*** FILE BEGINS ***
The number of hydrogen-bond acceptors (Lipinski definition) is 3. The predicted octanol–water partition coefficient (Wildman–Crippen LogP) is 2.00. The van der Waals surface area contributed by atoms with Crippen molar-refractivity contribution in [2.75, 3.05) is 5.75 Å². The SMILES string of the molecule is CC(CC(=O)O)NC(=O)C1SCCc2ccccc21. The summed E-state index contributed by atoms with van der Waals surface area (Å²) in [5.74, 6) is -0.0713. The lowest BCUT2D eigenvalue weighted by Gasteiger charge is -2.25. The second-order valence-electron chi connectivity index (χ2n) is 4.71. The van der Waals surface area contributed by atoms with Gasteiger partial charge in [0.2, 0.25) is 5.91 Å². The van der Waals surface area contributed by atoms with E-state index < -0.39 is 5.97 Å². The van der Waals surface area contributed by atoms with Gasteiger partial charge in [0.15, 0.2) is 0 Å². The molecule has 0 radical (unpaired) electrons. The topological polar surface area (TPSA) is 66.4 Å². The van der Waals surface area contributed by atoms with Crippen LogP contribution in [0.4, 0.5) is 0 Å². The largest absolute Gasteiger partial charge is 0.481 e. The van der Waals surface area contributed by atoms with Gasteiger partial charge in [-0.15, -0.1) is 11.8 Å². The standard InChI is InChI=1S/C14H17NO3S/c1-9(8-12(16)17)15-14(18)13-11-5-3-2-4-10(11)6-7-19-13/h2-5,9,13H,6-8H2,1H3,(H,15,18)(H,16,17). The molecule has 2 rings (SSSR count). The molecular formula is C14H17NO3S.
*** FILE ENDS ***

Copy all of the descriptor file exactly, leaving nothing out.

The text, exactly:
The number of hydrogen-bond acceptors (Lipinski definition) is 3. The predicted octanol–water partition coefficient (Wildman–Crippen LogP) is 2.00. The van der Waals surface area contributed by atoms with Crippen molar-refractivity contribution in [2.75, 3.05) is 5.75 Å². The SMILES string of the molecule is CC(CC(=O)O)NC(=O)C1SCCc2ccccc21. The summed E-state index contributed by atoms with van der Waals surface area (Å²) in [5.74, 6) is -0.0713. The lowest BCUT2D eigenvalue weighted by Gasteiger charge is -2.25. The second-order valence-electron chi connectivity index (χ2n) is 4.71. The van der Waals surface area contributed by atoms with Gasteiger partial charge in [0.2, 0.25) is 5.91 Å². The van der Waals surface area contributed by atoms with E-state index < -0.39 is 5.97 Å². The van der Waals surface area contributed by atoms with Gasteiger partial charge in [0.15, 0.2) is 0 Å². The molecule has 0 radical (unpaired) electrons. The topological polar surface area (TPSA) is 66.4 Å². The van der Waals surface area contributed by atoms with Crippen LogP contribution in [0.4, 0.5) is 0 Å². The largest absolute Gasteiger partial charge is 0.481 e. The van der Waals surface area contributed by atoms with Gasteiger partial charge in [-0.15, -0.1) is 11.8 Å². The standard InChI is InChI=1S/C14H17NO3S/c1-9(8-12(16)17)15-14(18)13-11-5-3-2-4-10(11)6-7-19-13/h2-5,9,13H,6-8H2,1H3,(H,15,18)(H,16,17). The molecule has 2 rings (SSSR count). The molecular formula is C14H17NO3S.